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DUI The Nature Of The Crime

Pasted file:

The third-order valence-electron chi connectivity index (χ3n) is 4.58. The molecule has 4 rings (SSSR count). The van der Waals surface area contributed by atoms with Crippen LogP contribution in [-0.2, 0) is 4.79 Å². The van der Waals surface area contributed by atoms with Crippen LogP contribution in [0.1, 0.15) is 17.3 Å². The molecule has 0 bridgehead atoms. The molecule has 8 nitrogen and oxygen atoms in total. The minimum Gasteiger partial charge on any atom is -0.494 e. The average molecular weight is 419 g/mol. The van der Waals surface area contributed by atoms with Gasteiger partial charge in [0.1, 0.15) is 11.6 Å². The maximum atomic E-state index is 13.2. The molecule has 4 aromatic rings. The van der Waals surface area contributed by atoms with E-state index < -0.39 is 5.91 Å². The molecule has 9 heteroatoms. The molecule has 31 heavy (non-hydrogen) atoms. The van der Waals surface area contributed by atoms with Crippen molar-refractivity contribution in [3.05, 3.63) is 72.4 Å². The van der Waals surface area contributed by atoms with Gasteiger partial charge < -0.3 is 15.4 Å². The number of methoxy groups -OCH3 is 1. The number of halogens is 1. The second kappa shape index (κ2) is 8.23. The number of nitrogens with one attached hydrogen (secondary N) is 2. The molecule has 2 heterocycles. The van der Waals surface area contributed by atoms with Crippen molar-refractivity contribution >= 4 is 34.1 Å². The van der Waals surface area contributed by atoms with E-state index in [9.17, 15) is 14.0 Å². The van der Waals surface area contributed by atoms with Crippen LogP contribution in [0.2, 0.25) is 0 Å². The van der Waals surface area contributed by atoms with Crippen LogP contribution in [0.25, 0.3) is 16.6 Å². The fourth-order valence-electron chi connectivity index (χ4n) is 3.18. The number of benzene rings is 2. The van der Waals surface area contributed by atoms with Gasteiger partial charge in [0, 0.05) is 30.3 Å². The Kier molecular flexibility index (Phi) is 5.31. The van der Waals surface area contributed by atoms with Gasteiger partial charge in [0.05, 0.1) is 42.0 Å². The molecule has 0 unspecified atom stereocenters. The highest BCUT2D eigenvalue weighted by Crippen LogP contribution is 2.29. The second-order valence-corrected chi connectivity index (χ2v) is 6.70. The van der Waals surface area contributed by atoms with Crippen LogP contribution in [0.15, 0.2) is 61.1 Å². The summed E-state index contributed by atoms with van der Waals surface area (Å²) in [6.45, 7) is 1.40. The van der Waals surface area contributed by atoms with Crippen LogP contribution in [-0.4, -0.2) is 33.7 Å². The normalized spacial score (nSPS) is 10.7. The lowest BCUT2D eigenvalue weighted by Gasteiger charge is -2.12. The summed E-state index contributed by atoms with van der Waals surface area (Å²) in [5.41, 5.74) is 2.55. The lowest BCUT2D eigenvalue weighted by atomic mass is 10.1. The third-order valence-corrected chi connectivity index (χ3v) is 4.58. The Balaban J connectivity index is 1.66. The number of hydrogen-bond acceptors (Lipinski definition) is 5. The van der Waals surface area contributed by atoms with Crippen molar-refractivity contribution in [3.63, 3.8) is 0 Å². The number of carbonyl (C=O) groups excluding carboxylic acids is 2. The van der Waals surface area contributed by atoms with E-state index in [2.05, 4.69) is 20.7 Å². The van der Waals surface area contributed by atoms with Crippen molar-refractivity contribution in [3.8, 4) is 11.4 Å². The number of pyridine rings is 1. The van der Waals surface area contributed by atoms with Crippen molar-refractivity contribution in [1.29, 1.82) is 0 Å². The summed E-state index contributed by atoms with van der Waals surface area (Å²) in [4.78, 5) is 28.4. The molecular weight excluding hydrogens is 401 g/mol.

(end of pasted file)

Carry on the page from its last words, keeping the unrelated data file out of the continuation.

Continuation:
Lawrence Taylor (retired) is interviewed by Richard Jacobs from on Mr. Taylor’s stance on the law governing DUI and some specifics about how cities and municipalities are using DUI roadblocks to raise revenues. When Mr. Taylor began practicing DUI defense, there was a simple law that said, thou shall not drive under the influence of alcohol. This is no longer the law, as the focus now is on blood alcohol content. The laws on DUI today give the prosecutor a distinct advantage in being able to charge an arrestee with not only DUI, but also driving under the influence of .08 blood alcohol. If a DUI case goes to jury trial and the jury cannot make up their mind, that is reasonable doubt. Reasonable doubt is the burden of proof in a criminal case and, as such, the defendant should be acquitted. However, what the jury does is enter a compromise, where they convict on one count but dismiss the other count. In the end, the defendant suffers the same consequence as if there had been two convictions. These days’ municipalities and cities are deriving large sums of revenue by having DUI roadblocks. Very few DUI arrests result from these roadblocks and, in essence, they are very ineffective when it comes to taking DUI suspects off the highways. What they are effective in doing is citing hundreds of people with tickets for such things as drivers licenses that are not current, tinted windows, and out of date registration or insurance, which in turn leads to a large source of revenue for the municipality or city.